Once Upon a Balloon

illus. by Isabelle Malenfant. 32p. Orca. 2013. Tr $19.95. ISBN 9781459803244. LC 2013935385.
K-Gr 3—Theo watches the string of his green ballon slip through his clenched fist and disappear in the sky. Neither parent can tell him where it has gone, so he asks his brother, who knows everything about everything. "Chicago," says Zeke. "It is a little-known fact that all lost balloons end up in Chicago." He tells Theo about Frank, the Nocturnal City Collection Custodian, who has cleared the streets, trees, fountains, and ballparks of balloons for 35 years. He wants to retire and enjoy some of the many celebrations he has missed, but no one wants his job. This story touches Theo's tender heart, so the brothers send a message on a balloon to Frank, encouraging him to finish the robot that he tinkers with periodically. Though they can never be sure of the outcome, the last page shows Frank arm-in-arm with it, now holding a bunch of balloon strings securely in his clamp grip. The artwork, done in watercolor, colored pencil, and pastels, is as droll as the text. Some landscapes curve like giant balloons, while a highway, floating in the clouds, is flooded with balloons from Japan. This story is for every child who has ever let go of a balloon and wondered where it went. Zeke's fanciful story is a gift to his younger brother, strengthening the bonds between them. It is a fine choice for storytime and a welcome addition to all libraries.—Mary Jean Smith, formerly at Southside Elementary School, Lebanon, TN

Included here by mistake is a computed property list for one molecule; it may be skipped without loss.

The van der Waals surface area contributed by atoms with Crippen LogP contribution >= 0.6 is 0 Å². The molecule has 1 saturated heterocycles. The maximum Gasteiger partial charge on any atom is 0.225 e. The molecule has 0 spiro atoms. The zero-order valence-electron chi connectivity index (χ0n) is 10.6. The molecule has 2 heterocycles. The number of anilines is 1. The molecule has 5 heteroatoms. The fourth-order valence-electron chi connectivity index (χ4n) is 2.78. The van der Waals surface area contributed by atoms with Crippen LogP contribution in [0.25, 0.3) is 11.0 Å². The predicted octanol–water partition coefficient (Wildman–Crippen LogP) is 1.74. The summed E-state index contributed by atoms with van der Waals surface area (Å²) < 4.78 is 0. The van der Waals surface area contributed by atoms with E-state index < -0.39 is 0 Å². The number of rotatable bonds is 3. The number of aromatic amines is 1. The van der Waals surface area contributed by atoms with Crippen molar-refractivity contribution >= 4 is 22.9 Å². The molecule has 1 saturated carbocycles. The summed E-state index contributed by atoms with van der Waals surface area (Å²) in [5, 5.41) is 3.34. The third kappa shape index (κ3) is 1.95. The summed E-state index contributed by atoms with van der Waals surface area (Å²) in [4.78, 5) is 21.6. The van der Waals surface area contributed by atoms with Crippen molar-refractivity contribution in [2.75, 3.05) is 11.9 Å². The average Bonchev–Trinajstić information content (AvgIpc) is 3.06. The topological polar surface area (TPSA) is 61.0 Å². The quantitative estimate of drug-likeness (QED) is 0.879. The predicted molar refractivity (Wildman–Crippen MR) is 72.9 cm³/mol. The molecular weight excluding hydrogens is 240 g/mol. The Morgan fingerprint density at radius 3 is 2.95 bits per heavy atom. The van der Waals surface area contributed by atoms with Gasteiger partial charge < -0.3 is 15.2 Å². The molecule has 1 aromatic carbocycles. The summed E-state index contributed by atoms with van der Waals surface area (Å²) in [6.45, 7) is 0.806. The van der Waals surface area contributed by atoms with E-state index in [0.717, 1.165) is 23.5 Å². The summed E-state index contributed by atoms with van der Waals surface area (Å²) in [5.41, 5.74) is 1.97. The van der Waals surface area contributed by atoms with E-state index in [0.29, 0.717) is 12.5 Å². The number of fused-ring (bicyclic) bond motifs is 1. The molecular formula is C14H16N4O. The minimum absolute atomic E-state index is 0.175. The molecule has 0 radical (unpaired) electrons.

When Theo's balloon flies away, his older brother tells him that "all lost balloons end up in Chicago" (i.e., the Windy City) where balloon "custodian" Frank gathers them up. The mythology around Frank, who longs to retire but can't find someone to take over, is interesting but somewhat overelaborate (readers may want to get back to Theo); the multimedia art is imaginative.

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